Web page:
The EITI aims to strengthen governance by improving transparency in the natural resource sector. Under the EITI, Compliant countries and companies operating within these Compliant countries are required to disclose all material payments or revenues paid (in the case of companies) and received (in the case of countries).

The aim is that through this reporting, citizens and civil society are able to track that money and holdtheir governments to account for its management.  The EITI approach of promoting public reportingof revenue flows is being reinforced by legislation like Section 1504 of the US Dodd-Frank Wall street Reform and Consumer Protection Act (Dodd-Frank Act) 1, which requires companies to report on tax payments made in each country. The European Commission has recently proposed similar rules in the European Union. These efforts are a welcome and necessary first step towards ensuring that all oil, gas and mining companies pay what they ought to and governments manage revenues as they should.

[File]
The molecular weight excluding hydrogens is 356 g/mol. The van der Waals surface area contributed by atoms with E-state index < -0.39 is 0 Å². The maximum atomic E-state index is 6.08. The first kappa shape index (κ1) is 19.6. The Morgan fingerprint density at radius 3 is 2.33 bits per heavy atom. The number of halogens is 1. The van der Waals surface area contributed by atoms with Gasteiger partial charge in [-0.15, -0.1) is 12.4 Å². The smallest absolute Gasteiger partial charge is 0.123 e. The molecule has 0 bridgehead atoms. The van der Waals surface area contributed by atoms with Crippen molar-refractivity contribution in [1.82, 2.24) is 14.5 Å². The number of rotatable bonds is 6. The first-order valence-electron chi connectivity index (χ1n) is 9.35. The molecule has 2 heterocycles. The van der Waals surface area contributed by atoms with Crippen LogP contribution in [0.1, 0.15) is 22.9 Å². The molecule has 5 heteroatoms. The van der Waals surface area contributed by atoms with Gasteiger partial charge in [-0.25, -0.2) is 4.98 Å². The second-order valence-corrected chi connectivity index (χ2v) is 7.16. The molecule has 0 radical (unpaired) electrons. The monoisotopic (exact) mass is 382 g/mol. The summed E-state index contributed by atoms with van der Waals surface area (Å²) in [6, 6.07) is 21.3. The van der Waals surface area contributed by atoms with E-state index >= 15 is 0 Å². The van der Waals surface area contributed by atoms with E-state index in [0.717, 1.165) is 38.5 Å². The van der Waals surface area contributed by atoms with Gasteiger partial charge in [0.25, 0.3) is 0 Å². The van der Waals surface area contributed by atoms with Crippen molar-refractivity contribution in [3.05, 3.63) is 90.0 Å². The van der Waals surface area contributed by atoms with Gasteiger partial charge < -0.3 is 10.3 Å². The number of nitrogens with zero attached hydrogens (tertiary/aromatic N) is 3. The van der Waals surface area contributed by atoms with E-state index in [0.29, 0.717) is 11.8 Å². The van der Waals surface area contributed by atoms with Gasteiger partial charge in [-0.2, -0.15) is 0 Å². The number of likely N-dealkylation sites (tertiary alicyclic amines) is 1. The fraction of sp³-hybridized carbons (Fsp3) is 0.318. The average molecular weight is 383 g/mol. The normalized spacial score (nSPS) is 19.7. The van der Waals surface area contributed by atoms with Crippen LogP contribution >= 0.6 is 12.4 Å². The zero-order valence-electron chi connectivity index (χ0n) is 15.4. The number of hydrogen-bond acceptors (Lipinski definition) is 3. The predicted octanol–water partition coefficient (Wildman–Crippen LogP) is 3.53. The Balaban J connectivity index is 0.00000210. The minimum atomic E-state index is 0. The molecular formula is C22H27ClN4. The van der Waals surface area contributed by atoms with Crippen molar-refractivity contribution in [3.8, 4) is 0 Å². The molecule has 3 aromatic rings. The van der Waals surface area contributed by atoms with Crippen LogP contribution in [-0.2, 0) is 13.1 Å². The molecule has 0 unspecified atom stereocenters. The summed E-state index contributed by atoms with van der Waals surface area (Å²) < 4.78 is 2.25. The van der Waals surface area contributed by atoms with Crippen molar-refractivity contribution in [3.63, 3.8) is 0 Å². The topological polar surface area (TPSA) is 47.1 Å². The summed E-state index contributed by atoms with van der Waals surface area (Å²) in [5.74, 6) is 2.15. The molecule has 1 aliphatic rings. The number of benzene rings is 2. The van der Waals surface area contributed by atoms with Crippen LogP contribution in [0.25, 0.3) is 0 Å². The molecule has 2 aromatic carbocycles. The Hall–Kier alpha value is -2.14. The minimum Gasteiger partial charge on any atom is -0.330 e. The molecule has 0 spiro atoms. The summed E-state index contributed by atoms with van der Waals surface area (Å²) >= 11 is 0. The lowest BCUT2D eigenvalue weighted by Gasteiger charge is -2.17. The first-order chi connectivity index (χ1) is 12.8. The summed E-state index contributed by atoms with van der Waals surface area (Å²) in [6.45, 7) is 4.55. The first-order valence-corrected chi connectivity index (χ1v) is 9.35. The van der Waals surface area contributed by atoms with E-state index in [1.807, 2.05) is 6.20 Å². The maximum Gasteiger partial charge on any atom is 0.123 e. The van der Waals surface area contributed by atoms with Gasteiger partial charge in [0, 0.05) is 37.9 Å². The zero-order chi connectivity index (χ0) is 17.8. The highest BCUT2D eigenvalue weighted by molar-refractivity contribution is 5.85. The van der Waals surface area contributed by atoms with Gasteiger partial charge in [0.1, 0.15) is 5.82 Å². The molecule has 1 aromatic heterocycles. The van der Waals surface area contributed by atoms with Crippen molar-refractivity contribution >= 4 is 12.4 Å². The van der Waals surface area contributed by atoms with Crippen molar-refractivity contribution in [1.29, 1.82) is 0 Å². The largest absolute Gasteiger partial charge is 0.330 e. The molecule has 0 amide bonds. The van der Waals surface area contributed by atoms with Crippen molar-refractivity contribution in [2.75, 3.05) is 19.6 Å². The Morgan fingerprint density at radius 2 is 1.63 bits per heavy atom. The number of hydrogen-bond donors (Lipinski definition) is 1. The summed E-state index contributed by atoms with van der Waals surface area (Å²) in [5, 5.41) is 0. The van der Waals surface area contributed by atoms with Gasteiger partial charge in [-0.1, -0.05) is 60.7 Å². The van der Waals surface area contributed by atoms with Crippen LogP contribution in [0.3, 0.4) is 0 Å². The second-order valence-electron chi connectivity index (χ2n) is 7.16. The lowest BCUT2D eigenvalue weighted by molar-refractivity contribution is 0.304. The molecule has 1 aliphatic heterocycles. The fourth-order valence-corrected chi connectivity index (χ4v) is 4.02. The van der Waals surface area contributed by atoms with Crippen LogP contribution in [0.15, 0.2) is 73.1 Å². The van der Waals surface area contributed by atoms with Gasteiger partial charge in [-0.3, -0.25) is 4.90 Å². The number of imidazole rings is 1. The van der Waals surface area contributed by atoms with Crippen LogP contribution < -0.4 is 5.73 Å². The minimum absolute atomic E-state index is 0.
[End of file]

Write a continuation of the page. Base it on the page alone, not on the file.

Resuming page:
For the first time in some countries, they have taken information of vital public importance and brought it out of the shadows of state secrecy, and into the public domain.  However, the risk of corruption lies not only in the flow of revenues from contracts and licenses’, but also right at the start, when extractive companies are granted access to these licenses’ and contracts. Too often private ‘shell’ companies with opaque ownership structures are awarded lucrative concessions, with little information available as to who the beneficial owners of the company are, how much (if anything) the company has paid for the license, and what the country has gained in return. If these companies do not have the technical capacity or financial resources to develop the asset themselves, they may end up being carried by international and national operators. Alternatively, they may squat on lucrative concessions by acquiring them from government before ‘flipping’ them quickly to other investors who actually have the capacity to develop the license.